– My favourite show of the festival was Laura Davis’ show Ghost Machine. I think she has been doing parts of it for five years. It is amazing how much fun it was, and engaging. It made me wish I could do a show every night. Just to get better at it. I could write a new show every month, no problem. There’s heaps of comedy and science in the world. Getting people to watch is the hard part.
– During Laura Davis’ show, she asked me what I regret most. I said, “Starting life too late.” She stopped. I think it confused her. Sorry Laura. I meant that I’m only getting happy now. I worry everything good in life. It’s going to be gone before I get to it.
– I also liked Xavier Michelides and Ben Russell show, Restaurant Fuckheads. Aside from the whole thing, the small parts where it seemed they were trying to make each other laugh were terrific.
– Celia Pacquola had the show that will most change how I do comedy. She talked naturally about some personal demons. It was relatable emotion before relatable content. The audience enjoyed it.
– I will make another show. I don’t know when, but it will be worth seeing.
I’ve been trying to think of how to thank everybody for their time during, before and after the Comedy Festival.
Tagging people in a Facebook post isn’t sufficient, plus there were so many who came, couldn’t come, or helped by attending pre-festival shows or just with some words of encouragement that I can’t name or might forget in the naming.
Many are not even on social media, and equally might never read this.
So what can I do but say thank you? For the kind words, advice, presence and thoughts. It really did work to make something happen.
I’m proud to say I never had fear in the show. Only in my ability to connect with the audience.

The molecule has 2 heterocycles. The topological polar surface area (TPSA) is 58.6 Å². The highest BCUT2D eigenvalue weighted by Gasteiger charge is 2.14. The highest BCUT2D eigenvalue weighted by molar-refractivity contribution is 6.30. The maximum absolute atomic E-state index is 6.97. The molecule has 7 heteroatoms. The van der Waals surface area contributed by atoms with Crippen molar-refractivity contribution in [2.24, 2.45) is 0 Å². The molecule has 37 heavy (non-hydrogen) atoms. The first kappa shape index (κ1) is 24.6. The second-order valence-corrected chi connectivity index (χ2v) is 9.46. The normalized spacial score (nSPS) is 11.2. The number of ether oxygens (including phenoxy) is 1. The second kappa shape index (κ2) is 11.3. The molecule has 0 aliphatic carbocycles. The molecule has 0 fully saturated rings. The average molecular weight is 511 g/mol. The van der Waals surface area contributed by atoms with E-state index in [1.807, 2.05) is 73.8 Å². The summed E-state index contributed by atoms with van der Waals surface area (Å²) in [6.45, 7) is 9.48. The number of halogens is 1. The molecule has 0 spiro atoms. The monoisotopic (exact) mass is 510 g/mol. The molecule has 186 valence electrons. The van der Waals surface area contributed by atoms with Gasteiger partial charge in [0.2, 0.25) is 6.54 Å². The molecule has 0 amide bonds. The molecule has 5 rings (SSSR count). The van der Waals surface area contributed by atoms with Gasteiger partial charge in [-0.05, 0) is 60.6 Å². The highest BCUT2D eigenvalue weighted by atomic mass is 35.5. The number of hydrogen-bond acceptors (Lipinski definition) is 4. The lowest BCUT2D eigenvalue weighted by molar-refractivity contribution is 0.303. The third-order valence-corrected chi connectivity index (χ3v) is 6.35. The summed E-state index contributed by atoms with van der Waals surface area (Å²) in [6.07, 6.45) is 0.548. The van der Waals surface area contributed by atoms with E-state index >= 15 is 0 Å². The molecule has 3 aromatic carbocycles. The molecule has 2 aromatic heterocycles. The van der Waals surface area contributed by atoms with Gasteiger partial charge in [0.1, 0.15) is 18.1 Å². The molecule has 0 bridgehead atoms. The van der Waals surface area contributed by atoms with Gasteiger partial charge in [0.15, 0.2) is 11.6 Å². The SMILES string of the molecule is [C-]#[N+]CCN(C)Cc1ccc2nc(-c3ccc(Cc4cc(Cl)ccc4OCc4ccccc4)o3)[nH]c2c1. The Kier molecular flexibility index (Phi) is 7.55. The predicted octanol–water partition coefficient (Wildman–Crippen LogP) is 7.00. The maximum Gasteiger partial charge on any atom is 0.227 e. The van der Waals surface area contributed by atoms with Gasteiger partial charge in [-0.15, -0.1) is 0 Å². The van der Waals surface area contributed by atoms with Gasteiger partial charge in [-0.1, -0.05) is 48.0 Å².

Hugs, laughter and applause from strangers proved I could pull it off. Your support, yes you, made that possible.
So thank you.
With all my happiness, a thank you for helping make this festival a great experience for me and those you’ll never meet.
It was truly fun. I already miss flyering, and in doing that striking up conversations with strangers, and that was one of my greatest fears. Plus the fear of losing a whole heap of money.
But now I can afford a record player, so if you come visit, I’ll play you a song.
In a week or so I’ll post a full review with anecdotes and true tales of the festival, but for now…
This is a wine science talk with jokes, answering questions about how much wine you can drink, why you drink, and how come Hungarians are dangerous with Champagne.
The show tells the story of Dom Perignon, an often lied about icon of Champagne. A name now associated with decadence, though as a pious monk he achieved great things without knowing why and by being a bit of a kill joy. He probably wouldn’t like the fizz his name is now synonymous with.
The Wine Science Show tells this story, gives a few great laughs, and explains how wine, and alcohol in general, impacts the body, mind and bladder.
The show is hosted by Luke Morris. After helping to plant vineyard at the age of 17, Luke has worked in wineries and wine sales in Australia and abroad for over 20 years – specialising in old and rare stock.
Now Luke studies Psychological Sciences at La Trobe University, and has written humour columns for Fairfax Media. He also writes comedy stories for the stage and manages stand-up comedy nights in Bendigo.
The Wine Science Show combines this work and study history, and is presented by Crowded, Pilgrim Bar and BucketofWork.
“…be inspired, entertained and educated.” Weekend Notes.
“…I felt the delicious abandon of a belly laugh.” Any The Hoo Rah.
“A lecture featuring copious amounts of Microsoft Paint and self-deprecation.” @PaulOfFame.
I was in Chile. I meet this woman and she said, “Australia’s so dangerous with all its animals.”
I said, “Not really. The worst thing that lives near me are spitfires.”
She said, “What’s a spitfire?”
I said, “It’s a caterpillar that shoots venom.”
She said, “You have caterpillars that shoot venom?”
I said, “No. It’s really just a liquid that irritates. People say it burns them.”
She said, “You have caterpillars that burn you?”
I said, “No. It’s not a big deal unless there’s a pack of them.”
She said, “They roam in packs, firing burning venom at you, and they’re caterpillars?”